Would-be homebuyers who have decided to wait for mortgage rates to fall so they can afford to leap back into the market should realize that waiting isn’t going to help — they would just be swapping their too-expensive financing problem for a bidding-war pricing problem as the number of houses for sale shrinks. The best hope for homebuyers now might be to just go ahead and accept the higher mortgage rates and hope to refinance later.
The inventory of houses for sale is the biggest reason to think that buying now might be the best option. The surge in homes for sale that we saw in the first half of 2022 has not just ended, but reversed. New weekly listings have declined significantly since July and are down 17.5% year-over-year according to Redfin. The pace of new listings is now sharply below levels seen in the pandemic years of 2020 and 2021.
Even with more buyers staying on the sidelines, the lower listing volume is pulling down the overall level of inventory at a faster rate than we expected even a few weeks ago. According to Altos Research, it’s possible that we’ll start 2023 with fewer homes for sale than we did at the start of 2021. Homeowners by and large have strong financial positions and low mortgage rates, and simply don’t have to sell.
So falling mortgage rates likely wouldn’t bring relief to buyers when more bidders are competing for a limited number of homes, pushing prices higher. It’s understandable that a buyer would think that a home priced at $400,000 would be within their budget if mortgage rates were 4.75% instead of 5.90%, but it’s possible that if mortgage rates dropped, the home would be listed at $440,000 with more competition to buy it.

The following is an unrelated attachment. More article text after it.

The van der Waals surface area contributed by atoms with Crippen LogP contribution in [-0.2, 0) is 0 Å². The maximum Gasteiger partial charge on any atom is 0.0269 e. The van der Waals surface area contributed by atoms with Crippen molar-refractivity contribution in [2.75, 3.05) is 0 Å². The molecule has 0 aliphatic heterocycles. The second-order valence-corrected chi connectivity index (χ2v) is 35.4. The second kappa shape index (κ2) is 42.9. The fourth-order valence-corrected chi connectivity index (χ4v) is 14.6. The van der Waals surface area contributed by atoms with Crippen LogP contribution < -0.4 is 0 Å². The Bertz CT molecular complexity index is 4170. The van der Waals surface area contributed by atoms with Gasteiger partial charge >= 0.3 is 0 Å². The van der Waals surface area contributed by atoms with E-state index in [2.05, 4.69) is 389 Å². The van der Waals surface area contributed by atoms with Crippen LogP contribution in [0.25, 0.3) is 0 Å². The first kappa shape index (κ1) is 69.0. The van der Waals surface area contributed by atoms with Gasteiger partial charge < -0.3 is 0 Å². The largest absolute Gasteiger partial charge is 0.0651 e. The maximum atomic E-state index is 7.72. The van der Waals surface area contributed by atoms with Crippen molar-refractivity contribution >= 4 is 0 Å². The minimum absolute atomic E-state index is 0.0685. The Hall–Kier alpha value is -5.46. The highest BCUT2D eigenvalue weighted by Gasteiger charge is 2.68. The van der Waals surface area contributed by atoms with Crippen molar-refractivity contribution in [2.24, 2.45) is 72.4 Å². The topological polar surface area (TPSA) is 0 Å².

Redfin’s data shows that in the first week of September, taking into account mortgage rates and home prices, buyers are committing to the same level of monthly payment — on average just over $2,300 — that they did in early May. If mortgage rates continue to rise that might mean selling prices need to fall to keep those monthly payments even. But over time, as worker incomes grow, I would expect that monthly payment level to gradually rise. The prospect of homebuyers “saving money by waiting” seems low — it’s just a question of whether they will be paying more for mortgage interest or principal.
Given these dynamics, there doesn’t appear to be any advantage to waiting. There’s no glut of inventory on the horizon. There’s less competition to buy at the moment largely because affordability has worsened. And if mortgage rates eventually do decline, new homeowners can refinance into a mortgage at a lower interest rate — effectively getting the benefit of both the lower rate and having bought their home at a lower selling price.
As rents and incomes continue to rise, it’s a matter of weighing the certain cost of high mortgage rates against the probability of getting caught in bidding wars at higher prices down the road after mortgage rates fall. Both scenarios are risky, and in May I saw the question differently. But now waiting for lower mortgage rates promises to bring on a different kind of buyer frustration down the road.
More From Other Writers at Bloomberg Opinion:
It’s a Housing Slump, Not a Financial Crisis: Jared Dillian
Will Housing Prices Just Flatten — or Collapse?: Jonathan Levin
Fed’s Damage to Housing Market May Last Years: Allison Schrager
This column does not necessarily reflect the opinion of the editorial board or Bloomberg LP and its owners.
Conor Sen is a Bloomberg Opinion columnist. He is founder of Peachtree Creek Investments and may have a stake in the areas he writes about.
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